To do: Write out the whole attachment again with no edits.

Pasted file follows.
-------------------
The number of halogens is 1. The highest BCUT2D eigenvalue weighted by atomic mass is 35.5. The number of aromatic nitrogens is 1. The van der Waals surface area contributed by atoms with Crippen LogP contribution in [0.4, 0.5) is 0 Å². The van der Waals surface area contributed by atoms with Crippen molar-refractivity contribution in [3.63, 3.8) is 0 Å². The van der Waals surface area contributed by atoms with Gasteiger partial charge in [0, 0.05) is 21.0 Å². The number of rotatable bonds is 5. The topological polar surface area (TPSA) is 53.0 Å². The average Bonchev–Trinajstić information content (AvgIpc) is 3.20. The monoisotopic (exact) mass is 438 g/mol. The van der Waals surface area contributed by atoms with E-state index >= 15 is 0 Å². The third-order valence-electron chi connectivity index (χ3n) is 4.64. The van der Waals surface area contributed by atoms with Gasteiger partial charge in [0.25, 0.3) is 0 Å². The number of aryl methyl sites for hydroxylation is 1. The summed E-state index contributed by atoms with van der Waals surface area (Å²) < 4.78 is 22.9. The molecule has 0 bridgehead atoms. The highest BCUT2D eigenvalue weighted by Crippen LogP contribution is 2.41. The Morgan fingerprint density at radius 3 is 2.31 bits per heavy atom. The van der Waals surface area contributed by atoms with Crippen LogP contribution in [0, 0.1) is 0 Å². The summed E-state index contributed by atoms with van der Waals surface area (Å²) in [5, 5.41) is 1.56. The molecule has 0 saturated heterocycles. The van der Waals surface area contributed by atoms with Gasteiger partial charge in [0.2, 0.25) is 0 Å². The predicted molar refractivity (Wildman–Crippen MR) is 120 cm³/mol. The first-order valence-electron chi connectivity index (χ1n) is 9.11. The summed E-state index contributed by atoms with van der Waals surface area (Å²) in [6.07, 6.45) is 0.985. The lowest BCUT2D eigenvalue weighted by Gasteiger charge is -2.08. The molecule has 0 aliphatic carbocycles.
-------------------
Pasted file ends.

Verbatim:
The number of halogens is 1. The highest BCUT2D eigenvalue weighted by atomic mass is 35.5. The number of aromatic nitrogens is 1. The van der Waals surface area contributed by atoms with Crippen LogP contribution in [0.4, 0.5) is 0 Å². The van der Waals surface area contributed by atoms with Crippen molar-refractivity contribution in [3.63, 3.8) is 0 Å². The van der Waals surface area contributed by atoms with Gasteiger partial charge in [0, 0.05) is 21.0 Å². The number of rotatable bonds is 5. The topological polar surface area (TPSA) is 53.0 Å². The average Bonchev–Trinajstić information content (AvgIpc) is 3.20. The monoisotopic (exact) mass is 438 g/mol. The van der Waals surface area contributed by atoms with E-state index >= 15 is 0 Å². The third-order valence-electron chi connectivity index (χ3n) is 4.64. The van der Waals surface area contributed by atoms with Gasteiger partial charge in [0.25, 0.3) is 0 Å². The number of aryl methyl sites for hydroxylation is 1. The summed E-state index contributed by atoms with van der Waals surface area (Å²) < 4.78 is 22.9. The molecule has 0 bridgehead atoms. The highest BCUT2D eigenvalue weighted by Crippen LogP contribution is 2.41. The Morgan fingerprint density at radius 3 is 2.31 bits per heavy atom. The van der Waals surface area contributed by atoms with Crippen LogP contribution in [0, 0.1) is 0 Å². The summed E-state index contributed by atoms with van der Waals surface area (Å²) in [5, 5.41) is 1.56. The molecule has 0 saturated heterocycles. The van der Waals surface area contributed by atoms with Gasteiger partial charge in [0.2, 0.25) is 0 Å². The predicted molar refractivity (Wildman–Crippen MR) is 120 cm³/mol. The first-order valence-electron chi connectivity index (χ1n) is 9.11. The summed E-state index contributed by atoms with van der Waals surface area (Å²) in [6.07, 6.45) is 0.985. The lowest BCUT2D eigenvalue weighted by Gasteiger charge is -2.08. The molecule has 0 aliphatic carbocycles.